Primary ciliary dyskinesia (PCD) is a congenital disorder of children, caused by a variety of genetic mutations. It is thus a heterogeneous disorder, with the same clinical manifestations being capable of being caused by multiple causes. It is associated with autosomal recessive mutations in several different genes.
It was first reported in 1904 as a combination of situs inversus with bronchiectasis. Later, the classical triad was established, consisting of chronic sinusitis, bronchiectasis, and situs inversus, known as Kartagener’s syndrome. Much later, this was known to be the result of defects in the structure and function of the microscopic subcellular structures known as cilia. These normally motile and rhythmically moving structures become either immotile (rare) or display a stiff arrhythmic beat which does not produce the desired effects.
The prevalence of PCD is about 1 in 16 000 births. This is probably lower than the real prevalence.
PCD has been observed to be associated with a variety of signs and symptoms, such as chronic sinusitis, lung infections, chronic bronchitis, chronic bronchiectasis, and situs inversus or situs ambiguous. The phenotypic severity of the disorder in different patients varies, probably according to the genotype.
The lack of ciliary function leads to poor mucociliary clearance, with mucus accumulation in the airways leading to constant nasal congestion and discharge, from infancy onward. This is accompanied by a chronic cough. Organisms such as Hemophilus influenzae and Streptococcus pneumoniae, followed by Pseudomonas aeruginosa in early adolescence, colonize the mucus resulting in chronic lung infections in the form of bronchitis. This leads to bronchiectasis, a condition which produces dilated sacculated small airways associated with infection, which can be life-threatening.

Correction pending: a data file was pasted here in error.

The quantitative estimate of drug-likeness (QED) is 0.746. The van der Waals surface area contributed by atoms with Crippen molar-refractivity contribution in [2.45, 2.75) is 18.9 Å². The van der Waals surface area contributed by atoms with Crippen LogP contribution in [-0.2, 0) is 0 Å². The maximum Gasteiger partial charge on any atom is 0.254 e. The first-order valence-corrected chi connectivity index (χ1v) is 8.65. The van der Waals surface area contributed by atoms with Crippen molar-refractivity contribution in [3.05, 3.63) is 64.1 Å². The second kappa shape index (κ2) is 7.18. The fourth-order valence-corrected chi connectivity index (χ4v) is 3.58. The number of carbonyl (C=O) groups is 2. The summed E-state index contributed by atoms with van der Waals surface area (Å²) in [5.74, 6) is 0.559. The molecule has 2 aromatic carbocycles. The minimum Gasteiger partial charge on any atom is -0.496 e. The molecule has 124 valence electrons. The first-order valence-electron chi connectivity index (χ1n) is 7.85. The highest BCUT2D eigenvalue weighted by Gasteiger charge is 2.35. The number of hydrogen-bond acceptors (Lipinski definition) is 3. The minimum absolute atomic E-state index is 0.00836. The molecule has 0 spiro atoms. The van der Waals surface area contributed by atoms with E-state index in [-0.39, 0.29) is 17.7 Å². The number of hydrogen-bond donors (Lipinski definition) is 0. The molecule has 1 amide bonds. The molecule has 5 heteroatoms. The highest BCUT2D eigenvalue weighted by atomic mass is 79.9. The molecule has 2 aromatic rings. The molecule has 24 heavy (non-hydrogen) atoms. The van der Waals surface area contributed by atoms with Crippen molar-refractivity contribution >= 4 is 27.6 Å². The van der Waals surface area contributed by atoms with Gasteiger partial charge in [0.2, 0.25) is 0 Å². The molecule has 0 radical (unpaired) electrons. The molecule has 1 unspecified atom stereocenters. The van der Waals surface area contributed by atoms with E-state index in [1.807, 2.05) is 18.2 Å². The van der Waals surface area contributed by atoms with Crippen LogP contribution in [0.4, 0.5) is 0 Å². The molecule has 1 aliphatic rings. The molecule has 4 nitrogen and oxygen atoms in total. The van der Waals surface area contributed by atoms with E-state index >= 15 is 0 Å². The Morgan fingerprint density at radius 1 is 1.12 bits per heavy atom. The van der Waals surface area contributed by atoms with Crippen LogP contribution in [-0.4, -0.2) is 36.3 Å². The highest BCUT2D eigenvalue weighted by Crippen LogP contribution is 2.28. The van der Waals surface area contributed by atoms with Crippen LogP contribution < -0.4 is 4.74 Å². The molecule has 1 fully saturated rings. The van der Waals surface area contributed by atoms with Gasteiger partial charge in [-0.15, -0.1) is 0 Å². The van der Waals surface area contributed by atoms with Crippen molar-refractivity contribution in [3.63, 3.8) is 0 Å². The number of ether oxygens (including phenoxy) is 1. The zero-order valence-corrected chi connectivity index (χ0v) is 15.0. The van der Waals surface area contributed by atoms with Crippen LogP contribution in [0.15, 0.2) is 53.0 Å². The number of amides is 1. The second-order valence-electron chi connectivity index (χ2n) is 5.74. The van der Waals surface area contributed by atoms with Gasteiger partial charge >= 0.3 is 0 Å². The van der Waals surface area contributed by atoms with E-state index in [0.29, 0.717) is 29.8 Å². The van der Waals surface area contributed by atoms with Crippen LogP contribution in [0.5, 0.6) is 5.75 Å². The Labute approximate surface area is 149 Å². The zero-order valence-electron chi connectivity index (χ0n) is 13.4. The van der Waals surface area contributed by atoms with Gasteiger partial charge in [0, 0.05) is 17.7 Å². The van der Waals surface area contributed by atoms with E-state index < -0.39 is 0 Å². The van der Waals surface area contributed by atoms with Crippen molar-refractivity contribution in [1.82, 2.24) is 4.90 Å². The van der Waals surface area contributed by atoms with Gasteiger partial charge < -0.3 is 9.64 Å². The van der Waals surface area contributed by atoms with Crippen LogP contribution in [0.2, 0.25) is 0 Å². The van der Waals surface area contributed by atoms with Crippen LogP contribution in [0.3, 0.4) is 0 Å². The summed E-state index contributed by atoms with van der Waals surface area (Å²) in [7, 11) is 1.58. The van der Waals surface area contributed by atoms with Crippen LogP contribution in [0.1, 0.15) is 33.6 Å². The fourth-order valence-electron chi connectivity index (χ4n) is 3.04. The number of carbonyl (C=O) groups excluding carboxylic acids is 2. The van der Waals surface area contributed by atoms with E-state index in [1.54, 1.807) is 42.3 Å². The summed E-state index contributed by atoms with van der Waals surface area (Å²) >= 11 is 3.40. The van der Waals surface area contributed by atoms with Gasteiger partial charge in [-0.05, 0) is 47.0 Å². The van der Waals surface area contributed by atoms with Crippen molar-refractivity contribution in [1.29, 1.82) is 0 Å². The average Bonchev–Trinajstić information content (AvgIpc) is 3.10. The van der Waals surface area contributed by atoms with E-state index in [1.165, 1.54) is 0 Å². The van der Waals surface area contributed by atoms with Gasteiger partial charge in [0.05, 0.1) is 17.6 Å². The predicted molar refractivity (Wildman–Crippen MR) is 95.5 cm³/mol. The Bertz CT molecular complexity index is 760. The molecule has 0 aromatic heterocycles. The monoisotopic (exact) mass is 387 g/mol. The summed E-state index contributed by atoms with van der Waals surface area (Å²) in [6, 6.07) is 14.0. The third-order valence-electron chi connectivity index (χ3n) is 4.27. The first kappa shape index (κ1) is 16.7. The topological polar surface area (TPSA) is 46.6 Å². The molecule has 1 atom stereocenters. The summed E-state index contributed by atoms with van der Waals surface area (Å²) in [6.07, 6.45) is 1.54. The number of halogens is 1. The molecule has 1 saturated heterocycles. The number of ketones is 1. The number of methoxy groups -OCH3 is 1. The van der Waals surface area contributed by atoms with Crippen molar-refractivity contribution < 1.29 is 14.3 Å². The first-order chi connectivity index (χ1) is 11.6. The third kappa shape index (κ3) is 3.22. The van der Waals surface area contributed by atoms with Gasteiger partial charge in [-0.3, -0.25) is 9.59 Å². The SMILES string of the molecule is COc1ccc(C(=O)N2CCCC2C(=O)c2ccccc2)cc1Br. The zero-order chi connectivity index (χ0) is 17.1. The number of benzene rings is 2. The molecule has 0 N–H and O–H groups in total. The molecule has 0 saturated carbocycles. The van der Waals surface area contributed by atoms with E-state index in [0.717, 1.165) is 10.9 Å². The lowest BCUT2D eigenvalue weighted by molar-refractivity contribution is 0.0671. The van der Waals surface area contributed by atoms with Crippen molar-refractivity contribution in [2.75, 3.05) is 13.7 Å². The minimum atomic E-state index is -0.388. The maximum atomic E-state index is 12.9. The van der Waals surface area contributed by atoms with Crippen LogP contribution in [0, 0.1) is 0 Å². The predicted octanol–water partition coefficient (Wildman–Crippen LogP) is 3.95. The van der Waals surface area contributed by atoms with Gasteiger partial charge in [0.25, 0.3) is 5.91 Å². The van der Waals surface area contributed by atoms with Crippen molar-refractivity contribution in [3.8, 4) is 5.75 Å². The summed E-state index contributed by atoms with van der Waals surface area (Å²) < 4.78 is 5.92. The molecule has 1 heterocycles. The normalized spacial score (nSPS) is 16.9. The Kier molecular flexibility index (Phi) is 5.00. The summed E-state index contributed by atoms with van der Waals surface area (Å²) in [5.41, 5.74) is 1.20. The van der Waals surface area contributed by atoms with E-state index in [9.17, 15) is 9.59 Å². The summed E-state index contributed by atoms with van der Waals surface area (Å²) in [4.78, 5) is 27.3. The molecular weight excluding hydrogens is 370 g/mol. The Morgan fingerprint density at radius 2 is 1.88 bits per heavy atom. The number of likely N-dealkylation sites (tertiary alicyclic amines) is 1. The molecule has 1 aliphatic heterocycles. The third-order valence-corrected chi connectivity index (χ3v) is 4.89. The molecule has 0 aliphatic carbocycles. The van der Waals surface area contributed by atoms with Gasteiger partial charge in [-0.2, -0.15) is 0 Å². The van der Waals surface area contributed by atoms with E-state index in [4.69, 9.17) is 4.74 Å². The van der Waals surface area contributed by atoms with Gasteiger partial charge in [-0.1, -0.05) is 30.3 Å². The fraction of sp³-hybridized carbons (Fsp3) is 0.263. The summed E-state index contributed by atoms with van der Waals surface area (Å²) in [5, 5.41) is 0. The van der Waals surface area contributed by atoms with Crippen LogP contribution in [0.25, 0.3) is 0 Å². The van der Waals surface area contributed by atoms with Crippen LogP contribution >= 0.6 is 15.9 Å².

In addition, PCD patients often have situs inversus, in which the internal organs are reversed in laterality from left to right. While this is not associated with any known adverse effects, the related condition called situs ambiguous is linked to serious and often fatal outcomes. Asplenia or polysplenia, and isomerism of the lungs or intestine, are all known to occur in situs ambiguous, with severe and complex cardiac defects.
Males with PCD are almost invariably infertile due to the absence of sperm flagella, while females are less commonly affected in this manner. However, ectopic gestation may occur.
Complications of PCD include respiratory difficulties and end-stage respiratory failure, permanent hearing loss due to recurrent otitis media, and rarely, hydrocephalus.
Up to a third of all PCD cases are caused by mutations in two genes, DNAI1 and DNAH5, but up to 27 genes have been found to harbor a range of mutations in this condition. A third of cases have no identifiable known mutation.
Diagnosis is on the basis of the typical clinical characteristics, assisted by sputum cultures, chest and sinus X-rays or CT scans, and pulmonary function tests. Hearing evaluation and other genetic tests may be offered. Treatment is empiric and symptomatic, including measures to improve mucus clearance and treat respiratory infections. Routine immunizations are a must in these patients. Nasal nitric oxide measurement shows that it is abnormally low in patients who have PCD. Genetic testing is offered to these patients.